My second worst nightmare when gaming is having to cooperate with another player. My worst nightmare is having to cooperate with another player who has no idea what they’re doing. The game “Tick Tock: A Tale for Two” combines my two worst gaming nightmares with a value gratis of realizing how intellectually incompetent I am.

“Tick Tock” is an eerie, adventure game where two players have to miserably (unless you’re the type that enjoys working with others) cooperate and solve puzzles to escape from a mystical world. The game is controlled through any two separate devices (PC, phone, tablet, and soon Nintendo Switch) but requires no Internet connection. The two players could either play in the same room or communicate through phone. All you need is a device, $5.99 to buy the game, some hours to kill, and a friend or an acquaintance to play with (that’s the hardest part).

The game is set in the 1920s and begins with you learning about a missing person from an old newspaper. As you become confused and randomly click on the screen hoping for some progress, you will hopefully solve the first puzzle and get sucked into a sinister world created by a (possibly insane and obnoxiously demanding) clockmaker. From there you will begin your depressing, hours-long torture of experiencing a mixture of bewilderment, misery, and regret.

The game consists of several different types of puzzles including graphic, textual, rhythmic, and audio cues. There are no hints or instructions throughout the game, so if you get stuck during any stage of the game, you’re on your own. 

Even if you’ve figured out your side of the puzzle, you might still get stuck if your friend doesn’t understand what they’re supposed to do, which is why you should choose wisely who to invite to game — something I did not do. 15 minutes into the game, I began questioning my year-old decision to befriend this person (we met in class, but I should never have talked to her). 30 minutes into the game, I began to wonder if we were speaking the same language. 45 minutes into the game, I became clueless about what I was supposed to do, and started questioning my own existence while refusing to believe my incompetencies. An hour in, I accepted the fact that I’m a clueless potato and searched for clues online. When we finally unraveled the entire story, I was on the edge of unfriending my partner player and smashing my device.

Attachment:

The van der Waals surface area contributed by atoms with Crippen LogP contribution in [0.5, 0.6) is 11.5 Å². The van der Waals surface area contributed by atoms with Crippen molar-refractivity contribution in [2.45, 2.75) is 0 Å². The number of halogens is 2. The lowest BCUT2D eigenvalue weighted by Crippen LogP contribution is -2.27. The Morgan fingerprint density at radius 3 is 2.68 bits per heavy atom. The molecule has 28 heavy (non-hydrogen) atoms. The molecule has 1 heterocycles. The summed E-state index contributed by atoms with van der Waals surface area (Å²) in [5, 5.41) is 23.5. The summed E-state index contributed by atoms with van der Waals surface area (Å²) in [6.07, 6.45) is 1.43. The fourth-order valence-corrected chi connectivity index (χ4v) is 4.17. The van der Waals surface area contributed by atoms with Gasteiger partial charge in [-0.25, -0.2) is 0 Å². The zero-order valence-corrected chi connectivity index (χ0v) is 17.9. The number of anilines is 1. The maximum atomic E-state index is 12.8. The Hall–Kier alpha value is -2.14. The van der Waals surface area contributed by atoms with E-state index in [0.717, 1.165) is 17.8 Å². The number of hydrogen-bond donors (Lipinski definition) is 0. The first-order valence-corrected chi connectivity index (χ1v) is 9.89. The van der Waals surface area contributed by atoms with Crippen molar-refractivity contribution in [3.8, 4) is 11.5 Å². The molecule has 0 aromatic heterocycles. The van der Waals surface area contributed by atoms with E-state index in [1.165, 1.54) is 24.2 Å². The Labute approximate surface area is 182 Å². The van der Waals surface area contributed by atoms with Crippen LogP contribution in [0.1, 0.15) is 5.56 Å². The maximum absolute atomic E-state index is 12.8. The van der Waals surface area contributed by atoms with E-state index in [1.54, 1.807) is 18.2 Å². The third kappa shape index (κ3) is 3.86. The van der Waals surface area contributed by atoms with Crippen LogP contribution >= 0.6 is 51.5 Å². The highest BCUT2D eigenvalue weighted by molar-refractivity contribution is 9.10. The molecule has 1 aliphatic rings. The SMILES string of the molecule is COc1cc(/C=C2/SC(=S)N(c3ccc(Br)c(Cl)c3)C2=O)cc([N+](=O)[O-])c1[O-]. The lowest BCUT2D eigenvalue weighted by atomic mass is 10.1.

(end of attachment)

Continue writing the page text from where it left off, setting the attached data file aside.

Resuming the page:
Long story short, if you know you are competitive in games and might ruin your relationship with the other player, forget about this game. But if you want to feel like a potato or unfriend someone, go ahead and get this game. I personally think the name of this game is quite misleading because it isn’t just a tale for just any two people (or friends). If I could rename this game, I would call it: “Tick Tock: A Tale for Two Intellectuals Who Won’t Feel Inferior If They Can’t Solve the Puzzle and Won’t Fight Over a Game.”

Tagged: video game

Ceasefire and Divestment Resolution Passes SA

The SA Senate passed a resolution calling for the University’s Ethical Investment Advisory Committee (EIAC) to advocate for UR to…

The fear of rejection: an epidemic

Each rejection felt like a stab of “you’re not good enough,” and because of this fear, I missed out on so many opportunities to grow.

Geophysicists debut model of donut-shaped Earth

Improvements to geophysical mathematics has led to a stunning new revelation: Our Earth is actually a torus. The Global Geophysicists…